In this prospective cohort study, which was conducted under the framework of an ongoing cohort study, 1228 prediabetic subjects were followed from 2003 to 2019. Changes in the BMI, HC, WC, WHR, and WHtR were evaluated over time using LMM. Three latent states were identified based on the patterns of changes in the mean values of anthropometric indices. The latent states were characterised according to the tendency for affecting by diabetes in future (low/ moderate/ high) and had latent state sizes of (29%/ 45%/ 26%).
For the best of our knowledge, this is the first attempt to classify prediabetic subjects into homogeneous states based on the changes in mean values of BMI, HC, WC, WHR, and WHtR over time using an advanced statistical model. However, there are previous studies that examined the general population, as well as some specific populations, by applying simple statistical methods (16, 19).
Previous studies have focused on the association between BMI, WC, HC, WHR, and WHtR with the risk of developing diabetes in the future separately. For instance, Sayeed et al. showed a significant association between WHtR and risk diabetes progression (11). In a meta-analysis based on the individual data of the Asian cohorts, Qiao et al. showed that in all studies included in this review, either BMI, WC, and WHR predicted or was associated with T2DM, separately (13).
It is believed that obesity indices abnormality are strong risk factor for T2DM (16, 20, 32). In the present study, the subjects with a high tendency for diabetes progression had obesity indices abnormalities. We observed that the mean of obesity indices was proportionally associated with low, moderate, and high tendency for diabetes progression. This finding is in line with the results of previous studies that have emphasized on the association of obesity disorders with the risk of diabetes progression (18, 19).
Previous studies have established that BMI is a predictor of T2DM in prediabetic subjects (18, 33, 34). In the pre sent study, the subjects with a high tendency for diabetes progression had a higher BMI mean value. Wei et al. obtained similar results to our study in terms of the association of BMI with future diabetes risk (34). In another study, Shakeri et al, found relationship between anthropometric indices and diabetes. They reported that the odds ratio of affecting by diabetes can elevate with increasing BMI (33). Furthermore, Haghighatdoost et al.'s study suggested that BMI is strongly associated with diabetes incidence and WC was moderately related to diabetes incident (20). Denmark et al.'s study indicated that who were overweight were more likely to develop diabetes (1.1% per unit of increase in the BMI). The study also revealed that risk of diabetes increases with weight gain and obesity (35).
WC and WHR are associated with progression of T2DM (8, 36). In the present study, the subjects with a high tendency of diabetes progression had a higher mean WC and WHR than other subjects. Klein et al. showed WC is a simple measure that can be used to identify subjects at increased risk of T2DM (36). In line with the present study, Sargeant et al. demonstrated WHR significantly associated with diabetes progression in future (8).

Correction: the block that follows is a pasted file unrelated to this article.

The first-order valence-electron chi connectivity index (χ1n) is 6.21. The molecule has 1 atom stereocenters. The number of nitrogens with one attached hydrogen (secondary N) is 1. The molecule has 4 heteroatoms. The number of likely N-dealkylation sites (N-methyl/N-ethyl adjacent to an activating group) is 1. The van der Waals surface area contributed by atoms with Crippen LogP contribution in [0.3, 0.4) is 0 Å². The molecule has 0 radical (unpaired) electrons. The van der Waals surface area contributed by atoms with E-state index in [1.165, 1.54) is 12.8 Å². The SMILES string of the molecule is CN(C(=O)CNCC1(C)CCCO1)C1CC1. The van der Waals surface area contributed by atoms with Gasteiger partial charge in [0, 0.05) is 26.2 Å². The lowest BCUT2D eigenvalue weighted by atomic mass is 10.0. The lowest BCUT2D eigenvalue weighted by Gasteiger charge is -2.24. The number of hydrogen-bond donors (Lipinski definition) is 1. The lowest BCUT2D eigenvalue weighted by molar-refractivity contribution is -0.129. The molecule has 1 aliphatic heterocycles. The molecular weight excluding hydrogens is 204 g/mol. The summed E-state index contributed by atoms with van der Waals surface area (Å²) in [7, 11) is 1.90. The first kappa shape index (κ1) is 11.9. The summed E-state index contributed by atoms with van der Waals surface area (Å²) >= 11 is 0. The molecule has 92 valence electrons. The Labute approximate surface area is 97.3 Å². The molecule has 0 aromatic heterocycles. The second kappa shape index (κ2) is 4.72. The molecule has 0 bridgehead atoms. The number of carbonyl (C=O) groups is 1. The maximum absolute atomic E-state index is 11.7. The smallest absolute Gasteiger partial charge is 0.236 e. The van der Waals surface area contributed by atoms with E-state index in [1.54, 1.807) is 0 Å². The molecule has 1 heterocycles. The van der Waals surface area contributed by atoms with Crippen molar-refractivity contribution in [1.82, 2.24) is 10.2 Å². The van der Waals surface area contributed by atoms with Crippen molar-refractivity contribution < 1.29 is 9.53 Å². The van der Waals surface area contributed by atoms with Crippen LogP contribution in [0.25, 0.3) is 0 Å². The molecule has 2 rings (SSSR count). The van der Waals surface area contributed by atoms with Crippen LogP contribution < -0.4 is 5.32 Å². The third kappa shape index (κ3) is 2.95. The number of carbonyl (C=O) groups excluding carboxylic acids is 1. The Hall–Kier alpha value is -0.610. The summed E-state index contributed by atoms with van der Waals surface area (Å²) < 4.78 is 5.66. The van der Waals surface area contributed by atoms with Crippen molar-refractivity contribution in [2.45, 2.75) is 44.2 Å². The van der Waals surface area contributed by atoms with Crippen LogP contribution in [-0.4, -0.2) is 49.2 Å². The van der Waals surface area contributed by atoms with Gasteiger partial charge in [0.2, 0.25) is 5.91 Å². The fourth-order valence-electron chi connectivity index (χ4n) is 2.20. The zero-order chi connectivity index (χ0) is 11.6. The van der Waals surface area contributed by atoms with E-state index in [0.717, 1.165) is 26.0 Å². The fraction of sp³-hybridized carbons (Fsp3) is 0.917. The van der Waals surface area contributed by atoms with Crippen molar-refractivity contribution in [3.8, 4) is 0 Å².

Earlier studies showed that WHtR is a predictor of T2DM in prediabetic subjects (32, 37). In the present study, the subjects with a high tendency for diabetes progression had a higher mean value of WHtR. In line with the present study, Tulloch-Reid et al, showed a strong association between BMI and WHtR abnormality with T2DM (37). In a longitudinal study, Hadaegh et al showed WHtR yielded the highest ability for future development of diabetes between other anthropometric measures (32).
In the present study, the subjects with a high tendency of diabetes progression had a higher mean value of obesity indices. This finding is in line with the results of Nayak et al, study that has emphasized the association WC, HC and BMI with the future risk of diabetes in subjects with PD (38).
Although numerous researchers have examined the risk factors of diabetes, most have ignored the complex, unstable, and variable conditions of prediabetic people in terms of obesity indices. Each year, 5–10% of people with PD will progress to diabetes, with the same proportion converting back to normoglycemia (39). In the current study, we followed and evaluated the trajectories of five important obesity indices simultaneously over a long-time horizon and identified people with a low, moderate, and high probability to progress diabetes or to remain in the same condition in the future. The results showed that the probability of transitioning from having a moderate tendency to develop diabetes to having a low tendency to develop diabetes was lower than the probability of transitioning in the opposite direction. Also, the probability of staying in the same state was higher than that of transitioning to a different state.